The Bay City Navigator - Your insight into the City of Bay City
Water pouring pitcher into glass

Your 2018 Drinking Water Quality Report is available online at the following web address: http://baycodws.org/wp-content/uploads/2019/03/ccr2018.pdf and also available on the city’s website. The annual report contains information about the source and quality of your drinking water. To have a printed copy mailed directly to you, please call 989-439-7245 or email bawtp@baycodws.org.  


Advanced Metering Infrastructure (AMI) Update 

Currently there are 72 accounts that are non-compliant with the AMI system. Non-AMI compliant meters require the meter to be manually read and the monthly manual meter reading fee is currently $37.90. These fees are calculated on actual cost for equipment and labor to collect monthly reads for utility billing and is divided by the number of non-AMI compliant customers. As the pool of non-AMI compliant decreases the manual meter reading fee increases to cover the associated cost. A large portion of these accounts are vacant homes or businesses and still require monthly manual meter reading. If you are non-compliant and want to avoid the monthly manual meter reading fee, please contact the Water Division at 894-8321.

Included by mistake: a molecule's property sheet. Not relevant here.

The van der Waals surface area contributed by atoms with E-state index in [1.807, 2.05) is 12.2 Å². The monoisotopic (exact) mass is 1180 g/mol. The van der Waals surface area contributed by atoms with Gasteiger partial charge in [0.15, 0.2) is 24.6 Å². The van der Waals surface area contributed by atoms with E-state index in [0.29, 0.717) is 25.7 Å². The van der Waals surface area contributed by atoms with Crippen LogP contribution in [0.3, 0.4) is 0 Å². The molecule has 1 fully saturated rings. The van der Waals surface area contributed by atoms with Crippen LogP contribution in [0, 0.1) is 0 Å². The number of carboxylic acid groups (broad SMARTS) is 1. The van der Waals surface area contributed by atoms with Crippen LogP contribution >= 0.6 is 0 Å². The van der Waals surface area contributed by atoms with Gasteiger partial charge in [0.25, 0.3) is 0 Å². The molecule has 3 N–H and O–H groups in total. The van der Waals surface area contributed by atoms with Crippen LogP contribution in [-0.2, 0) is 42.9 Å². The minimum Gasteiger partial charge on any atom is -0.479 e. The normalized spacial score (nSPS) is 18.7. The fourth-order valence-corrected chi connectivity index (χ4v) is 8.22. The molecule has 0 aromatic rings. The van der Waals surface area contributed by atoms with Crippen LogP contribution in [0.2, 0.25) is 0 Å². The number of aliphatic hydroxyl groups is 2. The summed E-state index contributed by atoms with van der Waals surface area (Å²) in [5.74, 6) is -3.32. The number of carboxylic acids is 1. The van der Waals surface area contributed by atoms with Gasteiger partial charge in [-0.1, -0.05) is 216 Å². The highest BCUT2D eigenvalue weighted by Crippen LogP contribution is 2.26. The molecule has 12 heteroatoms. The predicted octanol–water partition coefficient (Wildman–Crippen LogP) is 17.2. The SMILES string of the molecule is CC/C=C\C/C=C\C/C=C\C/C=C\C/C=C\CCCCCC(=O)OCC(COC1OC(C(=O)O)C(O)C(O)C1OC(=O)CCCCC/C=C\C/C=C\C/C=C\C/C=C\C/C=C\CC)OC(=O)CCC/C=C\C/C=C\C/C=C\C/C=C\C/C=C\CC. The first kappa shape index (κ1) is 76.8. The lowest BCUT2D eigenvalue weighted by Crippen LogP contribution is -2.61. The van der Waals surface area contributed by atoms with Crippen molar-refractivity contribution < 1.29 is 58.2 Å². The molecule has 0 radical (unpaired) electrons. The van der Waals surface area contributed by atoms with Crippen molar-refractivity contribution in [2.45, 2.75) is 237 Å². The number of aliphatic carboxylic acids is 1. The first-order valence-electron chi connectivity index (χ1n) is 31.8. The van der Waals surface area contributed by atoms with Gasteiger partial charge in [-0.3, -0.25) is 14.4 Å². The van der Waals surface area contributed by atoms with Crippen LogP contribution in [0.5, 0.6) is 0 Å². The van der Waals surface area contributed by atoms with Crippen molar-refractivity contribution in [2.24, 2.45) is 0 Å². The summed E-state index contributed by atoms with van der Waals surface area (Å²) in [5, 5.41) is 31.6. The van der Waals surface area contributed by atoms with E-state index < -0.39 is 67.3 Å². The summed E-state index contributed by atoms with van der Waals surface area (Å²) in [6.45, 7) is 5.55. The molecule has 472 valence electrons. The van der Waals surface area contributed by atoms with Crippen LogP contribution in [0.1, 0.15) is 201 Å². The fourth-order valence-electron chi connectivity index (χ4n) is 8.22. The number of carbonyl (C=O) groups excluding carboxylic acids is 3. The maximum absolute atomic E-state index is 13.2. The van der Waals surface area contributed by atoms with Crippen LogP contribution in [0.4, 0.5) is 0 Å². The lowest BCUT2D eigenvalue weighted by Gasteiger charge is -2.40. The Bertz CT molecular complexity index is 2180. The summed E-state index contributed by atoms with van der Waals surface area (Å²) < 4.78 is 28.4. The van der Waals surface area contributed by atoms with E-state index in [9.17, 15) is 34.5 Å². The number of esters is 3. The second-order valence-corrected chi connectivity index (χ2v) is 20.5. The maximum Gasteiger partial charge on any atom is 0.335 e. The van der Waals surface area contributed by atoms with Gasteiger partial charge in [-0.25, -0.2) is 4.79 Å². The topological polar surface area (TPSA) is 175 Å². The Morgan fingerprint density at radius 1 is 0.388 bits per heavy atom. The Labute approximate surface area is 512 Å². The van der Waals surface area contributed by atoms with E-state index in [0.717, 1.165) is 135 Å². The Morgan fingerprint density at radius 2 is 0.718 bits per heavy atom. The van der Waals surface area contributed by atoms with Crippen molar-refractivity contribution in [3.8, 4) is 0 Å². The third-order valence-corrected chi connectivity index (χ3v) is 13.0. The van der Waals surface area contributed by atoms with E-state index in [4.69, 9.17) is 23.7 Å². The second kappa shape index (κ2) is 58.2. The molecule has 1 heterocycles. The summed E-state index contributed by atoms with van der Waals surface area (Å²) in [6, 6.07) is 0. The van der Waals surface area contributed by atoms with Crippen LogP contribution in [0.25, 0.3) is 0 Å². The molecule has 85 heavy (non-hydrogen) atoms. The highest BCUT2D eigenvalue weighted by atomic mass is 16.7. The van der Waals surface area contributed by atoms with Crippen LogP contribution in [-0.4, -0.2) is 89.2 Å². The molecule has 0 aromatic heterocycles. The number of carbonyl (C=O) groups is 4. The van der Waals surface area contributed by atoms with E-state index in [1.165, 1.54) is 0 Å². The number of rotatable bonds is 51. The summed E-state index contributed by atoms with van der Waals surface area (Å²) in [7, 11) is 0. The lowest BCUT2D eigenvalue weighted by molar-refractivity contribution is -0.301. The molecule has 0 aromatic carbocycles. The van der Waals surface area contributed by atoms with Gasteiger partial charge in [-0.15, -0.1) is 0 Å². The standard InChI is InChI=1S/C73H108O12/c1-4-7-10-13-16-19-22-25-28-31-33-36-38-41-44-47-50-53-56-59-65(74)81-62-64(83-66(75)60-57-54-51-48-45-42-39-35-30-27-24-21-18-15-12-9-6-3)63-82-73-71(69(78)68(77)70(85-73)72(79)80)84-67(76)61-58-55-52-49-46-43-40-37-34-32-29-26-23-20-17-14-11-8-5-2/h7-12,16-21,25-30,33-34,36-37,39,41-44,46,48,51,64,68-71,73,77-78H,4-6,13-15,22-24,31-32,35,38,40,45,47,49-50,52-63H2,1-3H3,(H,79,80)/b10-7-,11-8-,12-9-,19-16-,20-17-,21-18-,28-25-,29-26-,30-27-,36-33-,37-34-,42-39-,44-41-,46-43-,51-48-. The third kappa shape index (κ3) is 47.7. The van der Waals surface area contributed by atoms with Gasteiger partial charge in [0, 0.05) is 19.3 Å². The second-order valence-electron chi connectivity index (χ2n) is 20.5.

Memorial Day Holiday
Attorney General Seal

Will you give us some feedback?

The City hosted three consumer education sessions offered through the office of the Attorney General on the last Monday of February, March and April.

They were held at City Hall at 5:30 pm and covered Identity Theft, Phone, Mail & e-Scams and Home Repair and Improvement Contractor Scams. 

Did you attend? Was it informative?
If we hold more, what topics may be of interest to you?

If you did not attend, why not, was it the Topic? Time of session? Location? or Time of Year?

You can email your feedback to citymanager@baycitymi.org or via postal mail 

 City Manager’s Office, 301 Washington Avenue, Bay City, MI 48708.

Rain Garden

Rain Gardens are beautiful landscaping features that manage your stormwater runoff. Their plants and soils absorb water runoff from roofs, parking lots, lawns and roads and help to filter out pollutants before they enter the rivers and streams. Rain gardens are an excellent way to boost your native plant populations as well! By planting a rain garden, you can help to protect local freshwaters by reducing and managing stormwater pollution on your property.


Curbside Recycling Guidelines
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